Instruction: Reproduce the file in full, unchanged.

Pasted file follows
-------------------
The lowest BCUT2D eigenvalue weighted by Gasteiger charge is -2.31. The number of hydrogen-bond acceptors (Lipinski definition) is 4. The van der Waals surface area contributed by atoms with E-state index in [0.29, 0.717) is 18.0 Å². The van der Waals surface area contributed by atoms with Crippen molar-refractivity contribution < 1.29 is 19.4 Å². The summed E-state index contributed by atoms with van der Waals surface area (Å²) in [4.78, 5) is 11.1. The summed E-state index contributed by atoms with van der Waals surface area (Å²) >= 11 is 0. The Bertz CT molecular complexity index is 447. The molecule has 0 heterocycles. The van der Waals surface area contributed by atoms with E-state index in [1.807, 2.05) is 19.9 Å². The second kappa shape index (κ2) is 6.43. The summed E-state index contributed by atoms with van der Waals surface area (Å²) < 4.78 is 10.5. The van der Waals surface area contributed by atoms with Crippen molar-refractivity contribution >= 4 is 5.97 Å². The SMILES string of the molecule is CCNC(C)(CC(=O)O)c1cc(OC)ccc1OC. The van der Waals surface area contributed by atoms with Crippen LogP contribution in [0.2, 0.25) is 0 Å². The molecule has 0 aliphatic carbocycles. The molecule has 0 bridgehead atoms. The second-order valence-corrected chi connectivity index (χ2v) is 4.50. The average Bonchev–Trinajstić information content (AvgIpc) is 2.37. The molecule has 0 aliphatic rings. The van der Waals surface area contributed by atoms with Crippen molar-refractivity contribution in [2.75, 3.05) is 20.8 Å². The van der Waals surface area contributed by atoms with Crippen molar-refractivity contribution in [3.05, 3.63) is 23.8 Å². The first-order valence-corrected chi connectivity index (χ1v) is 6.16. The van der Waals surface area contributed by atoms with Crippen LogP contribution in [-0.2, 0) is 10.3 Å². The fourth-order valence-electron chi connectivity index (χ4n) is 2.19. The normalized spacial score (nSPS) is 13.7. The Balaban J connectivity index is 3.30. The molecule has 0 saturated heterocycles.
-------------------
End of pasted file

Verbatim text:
The lowest BCUT2D eigenvalue weighted by Gasteiger charge is -2.31. The number of hydrogen-bond acceptors (Lipinski definition) is 4. The van der Waals surface area contributed by atoms with E-state index in [0.29, 0.717) is 18.0 Å². The van der Waals surface area contributed by atoms with Crippen molar-refractivity contribution < 1.29 is 19.4 Å². The summed E-state index contributed by atoms with van der Waals surface area (Å²) in [4.78, 5) is 11.1. The summed E-state index contributed by atoms with van der Waals surface area (Å²) >= 11 is 0. The Bertz CT molecular complexity index is 447. The molecule has 0 heterocycles. The van der Waals surface area contributed by atoms with E-state index in [1.807, 2.05) is 19.9 Å². The second kappa shape index (κ2) is 6.43. The summed E-state index contributed by atoms with van der Waals surface area (Å²) < 4.78 is 10.5. The van der Waals surface area contributed by atoms with Crippen molar-refractivity contribution >= 4 is 5.97 Å². The SMILES string of the molecule is CCNC(C)(CC(=O)O)c1cc(OC)ccc1OC. The van der Waals surface area contributed by atoms with Crippen LogP contribution in [0.2, 0.25) is 0 Å². The molecule has 0 aliphatic carbocycles. The molecule has 0 bridgehead atoms. The second-order valence-corrected chi connectivity index (χ2v) is 4.50. The average Bonchev–Trinajstić information content (AvgIpc) is 2.37. The molecule has 0 aliphatic rings. The van der Waals surface area contributed by atoms with Crippen molar-refractivity contribution in [2.75, 3.05) is 20.8 Å². The van der Waals surface area contributed by atoms with Crippen molar-refractivity contribution in [3.05, 3.63) is 23.8 Å². The first-order valence-corrected chi connectivity index (χ1v) is 6.16. The van der Waals surface area contributed by atoms with Crippen LogP contribution in [-0.2, 0) is 10.3 Å². The fourth-order valence-electron chi connectivity index (χ4n) is 2.19. The normalized spacial score (nSPS) is 13.7. The Balaban J connectivity index is 3.30. The molecule has 0 saturated heterocycles.